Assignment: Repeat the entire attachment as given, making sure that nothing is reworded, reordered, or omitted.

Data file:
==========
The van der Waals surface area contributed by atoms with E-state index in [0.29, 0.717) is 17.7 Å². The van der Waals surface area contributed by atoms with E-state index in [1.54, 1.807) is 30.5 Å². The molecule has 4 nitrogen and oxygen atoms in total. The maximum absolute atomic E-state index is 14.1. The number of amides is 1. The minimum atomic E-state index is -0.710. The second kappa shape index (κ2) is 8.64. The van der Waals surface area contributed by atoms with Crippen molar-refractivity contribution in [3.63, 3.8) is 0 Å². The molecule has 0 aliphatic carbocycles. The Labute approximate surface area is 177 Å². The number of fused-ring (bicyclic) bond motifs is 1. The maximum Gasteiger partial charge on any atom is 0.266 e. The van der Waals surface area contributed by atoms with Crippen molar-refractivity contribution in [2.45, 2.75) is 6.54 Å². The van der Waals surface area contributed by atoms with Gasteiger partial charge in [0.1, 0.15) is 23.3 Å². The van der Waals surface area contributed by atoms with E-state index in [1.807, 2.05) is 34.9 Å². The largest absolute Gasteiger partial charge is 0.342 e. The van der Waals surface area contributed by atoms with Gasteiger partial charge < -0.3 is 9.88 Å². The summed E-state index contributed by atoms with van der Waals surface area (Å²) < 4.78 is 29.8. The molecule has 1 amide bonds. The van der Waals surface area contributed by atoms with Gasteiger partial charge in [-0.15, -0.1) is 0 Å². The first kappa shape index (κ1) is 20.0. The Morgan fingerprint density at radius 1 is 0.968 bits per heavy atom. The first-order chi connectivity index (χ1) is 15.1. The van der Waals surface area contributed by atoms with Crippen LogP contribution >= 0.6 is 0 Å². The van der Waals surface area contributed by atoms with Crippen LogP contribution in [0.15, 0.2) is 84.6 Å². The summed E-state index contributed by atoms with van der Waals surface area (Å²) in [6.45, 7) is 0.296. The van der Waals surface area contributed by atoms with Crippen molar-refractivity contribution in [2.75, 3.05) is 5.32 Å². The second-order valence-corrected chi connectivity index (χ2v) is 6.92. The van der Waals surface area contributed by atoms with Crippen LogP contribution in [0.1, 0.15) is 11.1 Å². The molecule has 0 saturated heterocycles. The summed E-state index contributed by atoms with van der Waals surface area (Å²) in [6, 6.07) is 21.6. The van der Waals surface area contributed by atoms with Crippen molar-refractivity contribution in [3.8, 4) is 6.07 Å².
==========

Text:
The van der Waals surface area contributed by atoms with E-state index in [0.29, 0.717) is 17.7 Å². The van der Waals surface area contributed by atoms with E-state index in [1.54, 1.807) is 30.5 Å². The molecule has 4 nitrogen and oxygen atoms in total. The maximum absolute atomic E-state index is 14.1. The number of amides is 1. The minimum atomic E-state index is -0.710. The second kappa shape index (κ2) is 8.64. The van der Waals surface area contributed by atoms with Crippen molar-refractivity contribution in [3.63, 3.8) is 0 Å². The molecule has 0 aliphatic carbocycles. The Labute approximate surface area is 177 Å². The number of fused-ring (bicyclic) bond motifs is 1. The maximum Gasteiger partial charge on any atom is 0.266 e. The van der Waals surface area contributed by atoms with Crippen molar-refractivity contribution in [2.45, 2.75) is 6.54 Å². The van der Waals surface area contributed by atoms with Gasteiger partial charge in [0.1, 0.15) is 23.3 Å². The van der Waals surface area contributed by atoms with E-state index in [1.807, 2.05) is 34.9 Å². The largest absolute Gasteiger partial charge is 0.342 e. The van der Waals surface area contributed by atoms with Gasteiger partial charge < -0.3 is 9.88 Å². The summed E-state index contributed by atoms with van der Waals surface area (Å²) < 4.78 is 29.8. The molecule has 1 amide bonds. The van der Waals surface area contributed by atoms with Gasteiger partial charge in [-0.15, -0.1) is 0 Å². The first kappa shape index (κ1) is 20.0. The Morgan fingerprint density at radius 1 is 0.968 bits per heavy atom. The first-order chi connectivity index (χ1) is 15.1. The van der Waals surface area contributed by atoms with Crippen LogP contribution >= 0.6 is 0 Å². The van der Waals surface area contributed by atoms with Crippen LogP contribution in [0.15, 0.2) is 84.6 Å². The summed E-state index contributed by atoms with van der Waals surface area (Å²) in [6.45, 7) is 0.296. The van der Waals surface area contributed by atoms with Crippen molar-refractivity contribution in [2.75, 3.05) is 5.32 Å². The second-order valence-corrected chi connectivity index (χ2v) is 6.92. The van der Waals surface area contributed by atoms with Crippen LogP contribution in [0.1, 0.15) is 11.1 Å². The molecule has 0 saturated heterocycles. The summed E-state index contributed by atoms with van der Waals surface area (Å²) in [6, 6.07) is 21.6. The van der Waals surface area contributed by atoms with Crippen molar-refractivity contribution in [3.8, 4) is 6.07 Å².